“nor are we going to enter into email correspondence on every infringement. We simply do not have the time to do that. I can see why your comments were deleted, though.”

    If a comment is banned or deleted I thought it was policy to send an email. To not do so would not aid in avoiding the same person doing the same thing again. I assume that most comments which are banned are written in good faith and there wasn’t an intention to disobey the rules.

    It would be a good idea if the words that mean a comments is put into moderation because of the software was published in the comments policy so people could attempt to avoid them.

    I think most threads with automatic moderation now do say so and I think this is a good thing.

    @ Richard Dean – “Keep contributions short if possible”
    AND “It is not necessary to repeat a previous comment in order to comment on it.”

    It is often shorter to post what someone has written rather that state the context of a reply.

    One of the features I like is that there is no limitation on how long a comment has to be. I often join a thread late but wish to comment on many comments and this means I don’t have to make a lot of individual postings. Also to explain a position long contributions are sometimes needed.

  • Stephen Hesketh 30th Jul '14 - 10:45am

    Mark Valladares29th Jul ’14 – 8:28pm

    Mark, I have already indicated my full agreement regarding the tone of postings not driving others away. To the best of my knowledge nor have I ever made an agressive post. My point is that this is a political website for consenting adults; in my opinion we may have strayed just a little too far in what members can not say. I believe I would be generally regarded as a pretty mild unassuming person. Yes, sometimes my humour gets the better of me but for me to find myself in moderation so often as I do suggests (to me) the balance is not quite right.

    @Michael BG30th Jul ’14 – 2:16am
    “If a comment is banned or deleted I thought it was policy to send an email. To not do so would not aid in avoiding the same person doing the same thing again. I assume that most comments which are banned are written in good faith and there wasn’t an intention to disobey the rules.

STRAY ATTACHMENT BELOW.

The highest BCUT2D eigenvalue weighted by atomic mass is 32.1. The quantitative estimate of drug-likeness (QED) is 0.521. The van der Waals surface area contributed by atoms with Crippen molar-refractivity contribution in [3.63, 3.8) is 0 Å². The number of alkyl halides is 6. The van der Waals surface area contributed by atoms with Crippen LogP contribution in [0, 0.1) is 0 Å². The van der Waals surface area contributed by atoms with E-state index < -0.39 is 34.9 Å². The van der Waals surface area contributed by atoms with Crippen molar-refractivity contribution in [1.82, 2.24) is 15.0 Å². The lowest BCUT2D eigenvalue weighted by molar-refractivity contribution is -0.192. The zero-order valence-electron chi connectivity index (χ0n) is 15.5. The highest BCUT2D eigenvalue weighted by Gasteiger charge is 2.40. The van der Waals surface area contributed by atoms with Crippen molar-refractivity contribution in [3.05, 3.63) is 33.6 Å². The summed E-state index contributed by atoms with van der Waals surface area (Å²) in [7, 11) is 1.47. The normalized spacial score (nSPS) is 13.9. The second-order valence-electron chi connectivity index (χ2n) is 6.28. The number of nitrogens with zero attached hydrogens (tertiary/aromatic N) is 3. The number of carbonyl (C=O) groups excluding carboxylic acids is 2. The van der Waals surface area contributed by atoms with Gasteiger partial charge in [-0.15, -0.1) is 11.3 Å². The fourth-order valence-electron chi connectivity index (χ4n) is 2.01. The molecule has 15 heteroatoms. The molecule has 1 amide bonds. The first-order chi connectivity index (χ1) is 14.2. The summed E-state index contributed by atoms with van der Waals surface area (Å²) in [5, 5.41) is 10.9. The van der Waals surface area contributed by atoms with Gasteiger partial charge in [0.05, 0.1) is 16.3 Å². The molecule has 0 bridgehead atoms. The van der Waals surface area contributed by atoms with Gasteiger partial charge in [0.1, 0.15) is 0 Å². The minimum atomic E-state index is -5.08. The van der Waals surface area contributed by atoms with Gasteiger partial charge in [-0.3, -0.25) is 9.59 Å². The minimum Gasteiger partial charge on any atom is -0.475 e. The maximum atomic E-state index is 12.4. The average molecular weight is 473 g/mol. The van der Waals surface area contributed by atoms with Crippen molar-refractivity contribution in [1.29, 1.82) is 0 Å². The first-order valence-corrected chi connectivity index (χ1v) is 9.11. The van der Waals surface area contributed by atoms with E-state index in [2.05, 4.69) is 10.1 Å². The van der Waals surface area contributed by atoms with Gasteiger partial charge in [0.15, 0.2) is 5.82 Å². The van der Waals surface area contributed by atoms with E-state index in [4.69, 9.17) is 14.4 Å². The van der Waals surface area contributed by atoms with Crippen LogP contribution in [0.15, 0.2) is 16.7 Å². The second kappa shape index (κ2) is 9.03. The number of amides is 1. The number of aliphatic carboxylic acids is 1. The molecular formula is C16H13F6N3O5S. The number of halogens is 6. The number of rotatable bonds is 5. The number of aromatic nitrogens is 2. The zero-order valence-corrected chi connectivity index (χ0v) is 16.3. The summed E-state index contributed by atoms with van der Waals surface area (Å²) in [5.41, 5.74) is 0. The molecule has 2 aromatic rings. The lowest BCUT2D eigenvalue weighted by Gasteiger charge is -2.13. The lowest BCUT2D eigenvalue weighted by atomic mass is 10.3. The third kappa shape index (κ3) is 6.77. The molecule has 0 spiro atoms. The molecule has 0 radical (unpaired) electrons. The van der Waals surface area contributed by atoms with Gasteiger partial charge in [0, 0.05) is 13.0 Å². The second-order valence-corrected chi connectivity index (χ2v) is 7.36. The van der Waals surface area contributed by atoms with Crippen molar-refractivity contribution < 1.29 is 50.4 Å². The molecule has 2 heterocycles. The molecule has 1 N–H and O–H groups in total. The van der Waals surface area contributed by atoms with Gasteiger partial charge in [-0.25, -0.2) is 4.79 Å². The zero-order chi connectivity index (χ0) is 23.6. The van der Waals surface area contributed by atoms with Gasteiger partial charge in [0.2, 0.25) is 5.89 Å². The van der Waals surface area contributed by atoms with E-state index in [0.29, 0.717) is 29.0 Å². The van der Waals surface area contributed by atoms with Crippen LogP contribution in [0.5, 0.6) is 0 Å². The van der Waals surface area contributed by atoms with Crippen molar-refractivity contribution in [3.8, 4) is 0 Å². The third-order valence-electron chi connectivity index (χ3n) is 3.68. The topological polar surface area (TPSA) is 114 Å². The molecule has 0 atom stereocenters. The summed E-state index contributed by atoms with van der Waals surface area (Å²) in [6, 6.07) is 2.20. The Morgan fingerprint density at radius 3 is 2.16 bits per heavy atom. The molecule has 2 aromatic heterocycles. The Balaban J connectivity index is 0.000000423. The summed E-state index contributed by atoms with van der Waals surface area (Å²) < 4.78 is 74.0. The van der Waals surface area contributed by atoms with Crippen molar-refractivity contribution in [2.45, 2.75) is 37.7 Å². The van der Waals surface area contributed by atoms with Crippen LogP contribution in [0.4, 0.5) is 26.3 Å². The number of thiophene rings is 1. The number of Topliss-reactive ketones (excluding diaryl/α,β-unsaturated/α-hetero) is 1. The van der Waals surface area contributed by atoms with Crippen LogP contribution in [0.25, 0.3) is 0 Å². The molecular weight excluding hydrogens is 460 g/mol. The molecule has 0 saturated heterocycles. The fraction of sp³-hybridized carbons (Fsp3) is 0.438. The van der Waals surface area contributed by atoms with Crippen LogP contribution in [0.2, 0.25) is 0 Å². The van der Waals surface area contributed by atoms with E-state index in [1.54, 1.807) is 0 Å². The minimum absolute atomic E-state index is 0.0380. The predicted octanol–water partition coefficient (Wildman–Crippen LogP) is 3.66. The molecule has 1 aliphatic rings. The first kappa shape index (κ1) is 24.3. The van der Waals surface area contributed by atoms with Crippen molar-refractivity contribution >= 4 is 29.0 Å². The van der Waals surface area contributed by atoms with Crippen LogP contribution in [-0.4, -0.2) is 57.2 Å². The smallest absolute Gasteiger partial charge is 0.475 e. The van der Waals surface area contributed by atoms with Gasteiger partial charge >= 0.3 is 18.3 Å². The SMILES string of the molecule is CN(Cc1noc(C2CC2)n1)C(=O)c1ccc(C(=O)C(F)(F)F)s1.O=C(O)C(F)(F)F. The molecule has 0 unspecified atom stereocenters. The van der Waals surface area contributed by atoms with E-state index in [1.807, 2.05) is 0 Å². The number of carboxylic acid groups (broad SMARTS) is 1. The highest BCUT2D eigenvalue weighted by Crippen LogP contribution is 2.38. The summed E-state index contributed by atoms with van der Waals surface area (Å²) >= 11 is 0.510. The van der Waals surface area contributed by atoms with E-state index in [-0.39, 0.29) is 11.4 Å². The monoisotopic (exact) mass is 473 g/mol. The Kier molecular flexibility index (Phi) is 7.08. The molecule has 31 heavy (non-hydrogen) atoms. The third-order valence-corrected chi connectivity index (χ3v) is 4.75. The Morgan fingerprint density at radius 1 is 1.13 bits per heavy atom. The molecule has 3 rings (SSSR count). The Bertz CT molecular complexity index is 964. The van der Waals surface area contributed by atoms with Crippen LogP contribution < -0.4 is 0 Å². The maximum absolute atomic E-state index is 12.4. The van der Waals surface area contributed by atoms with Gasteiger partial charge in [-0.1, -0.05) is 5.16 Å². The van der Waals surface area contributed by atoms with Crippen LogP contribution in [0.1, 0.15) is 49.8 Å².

It would be a good idea if the words that mean a comments is put into moderation because of the software was published in the comments policy so people could attempt to avoid them”

    Totally agree Michael – Only a mad person would write a sometimes lengthy post and at the end of it think to themselves, “Great post Stephen, that one will be heading straight into moderation!” 🙂

    I too have requested knowledge of the banned words and excluded word associations as i believe it would assist everyone. Moderators are human, exclusion lists are fixed.

  • Frankly, I think it’s ridiculous to insist that people discussing politics should be polite towards politicians (a category which includes Nick Griffin, Nigel Farage, Tony Blair, Sarah Palin, Vladimir Putin and even Adolf Hitler, Joseph Stalin and Pol Pot).

    It would be far more sensible to limit the politeness criterion to those actually participating in the discussion, and allow people to speak their minds about others (provided nothing actionable was said). And in fact the published guidelines do limit themselves to what is said about those actually participating in the discussion (or about the author of the article being discussed), except for the injunction to avoid “abusive, racist, sexist, threatening, homophobic or coarse language”.

    Extending that to prohibit anyone being rude about politicians is just plain silly. And I think we all know that in practice LDV allows commenters – and the authors of articles – to be really quite rude about politicians of other parties…

  • Stephen Hesketh 31st Jul '14 - 10:14pm

    Just in case no one had spotted them, I repost the following requests from Stephen Tall’s “Lib Dems publish latest accounts: £439k surplus and membership up to 43,451” article:

    @Malcolm Todd 30th Jul ’14 – 11:38am
    “Aargh, sorry – misspelled your name again, Matthew!
    For the nineteen million, two hundred and seventy-seventh time, can we please have a preview/edit function for comment posters? Would it be terribly difficult?”

    and

    @peebee 31st Jul ’14 – 9:32pm
    “Just out of interest would those responsible for this site tell us how much it would cost to introduce a review before posting function – if so a nice bit of crowdsourcing fundraising could pay for it and I would be happy to contribute and hopefully all those frustrated misspelled posters too…”

    To add to my “4) An upgrade to incorporate a preview or a 5 minute(?) review button enabling us to preview or quickly amend posts. I’m sure we have all fallen foul of primary school level spelling and grammar mistakes – not to mention omitting a key word or whole sentence.”

  • Stephen Hesketh 8th Aug '14 - 1:20pm

    Dear LDV editorial team, could we have some positive feed back on the positive comments made by posters in this thread?

    A preview or, better still, an edit function would clearly be very welcome – as would a link to the less obvious naughty words and word associations.

    Also Op-Eds to carry the name of the author and Richard Dean to practice what he advocates regarding the avoidance of ‘last wordism’ 🙂 Sorry Richard too open a goal!!

    Thanks and regards
    Stephen

  • Richard Dean 8th Aug '14 - 1:56pm

    Harumph!

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    Sorry - I need to show proof of identity to get to borrow a library book so I don’t see why the UK should not adopt something that is perfectly common in othe...
  • Brad Barrows
    A well written and timely article....